Punch Clock Villain: Rippner is simply doing his job and has no personal grudge against Lisa, but his life beyond his job is unknown. However, when Rippner's job begins to break down, so does he.
Punny Name: Jackson Rippner. This gets lampshaded a few times.
Rippner: No, no, I haven't gone by Jack since I was ten years old. Last name's Rippner.
Lisa: Jack Rippner. Jack... the... oh...
Self-Made Orphan: When Lisa comments on his unfortunate name, she remarks, "That wasn't very nice of your parents!", to which Rippner replies, "Yeah, that's what I told them. Right before I killed them." There's a Beat, then Lisa assumes he's kidding and they both have a chuckle over it. Then we find out Rippner's true nature, and his Villains Never Lie status, and the fact that he claims to have killed his parents is just left hanging there...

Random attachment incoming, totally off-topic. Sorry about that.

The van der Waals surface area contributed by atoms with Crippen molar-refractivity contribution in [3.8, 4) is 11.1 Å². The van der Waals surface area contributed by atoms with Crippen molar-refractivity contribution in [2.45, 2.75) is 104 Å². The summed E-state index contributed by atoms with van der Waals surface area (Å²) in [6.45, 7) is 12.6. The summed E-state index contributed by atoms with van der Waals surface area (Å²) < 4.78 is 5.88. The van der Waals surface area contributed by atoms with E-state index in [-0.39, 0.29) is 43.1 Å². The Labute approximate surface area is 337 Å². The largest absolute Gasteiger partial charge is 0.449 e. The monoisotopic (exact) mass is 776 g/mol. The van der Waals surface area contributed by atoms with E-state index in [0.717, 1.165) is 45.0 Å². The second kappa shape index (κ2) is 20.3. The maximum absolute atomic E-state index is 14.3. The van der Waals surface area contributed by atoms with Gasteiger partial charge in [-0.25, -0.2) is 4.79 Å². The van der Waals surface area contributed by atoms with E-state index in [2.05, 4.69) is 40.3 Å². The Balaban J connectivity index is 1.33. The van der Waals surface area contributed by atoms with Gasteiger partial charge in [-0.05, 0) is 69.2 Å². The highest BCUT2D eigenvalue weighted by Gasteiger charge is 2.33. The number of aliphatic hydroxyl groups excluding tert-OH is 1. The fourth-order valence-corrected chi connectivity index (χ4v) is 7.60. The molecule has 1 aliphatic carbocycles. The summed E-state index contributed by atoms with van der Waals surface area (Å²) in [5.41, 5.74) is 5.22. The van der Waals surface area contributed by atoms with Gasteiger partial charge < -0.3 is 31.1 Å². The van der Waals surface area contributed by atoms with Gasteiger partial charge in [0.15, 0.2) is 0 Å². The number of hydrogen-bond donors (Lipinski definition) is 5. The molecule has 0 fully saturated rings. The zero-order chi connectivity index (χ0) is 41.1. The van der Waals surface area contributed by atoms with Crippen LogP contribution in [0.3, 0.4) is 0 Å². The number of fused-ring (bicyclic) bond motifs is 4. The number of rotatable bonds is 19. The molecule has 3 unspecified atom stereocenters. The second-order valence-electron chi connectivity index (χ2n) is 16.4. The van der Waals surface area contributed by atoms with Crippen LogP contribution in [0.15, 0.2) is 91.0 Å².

Stalker with a Crush: Confirmed by Word of God in the commentary, Rippner did develop feelings for Lisa over the eight weeks he had to watch her. Not healthy feelings, but feelings nevertheless.
The Stoic: Rippner prefers—and even seems to take pride in—his professionalism and "male-driven fact-based logic." However, he turns Not So Stoic quite a number of times.
Villainous Breakdown: Even with the situation deteriorating, Rippner manages to be suave and intimidating. But when Lisa stabs him in the throat with a pen and escapes, all bets are off. Clearly displayed in their final battle. At this point, Rippner has almost no control over the situation and had unprofessionally followed Lisa to her home, forgetting the crucial fact that she basically has the upper hand.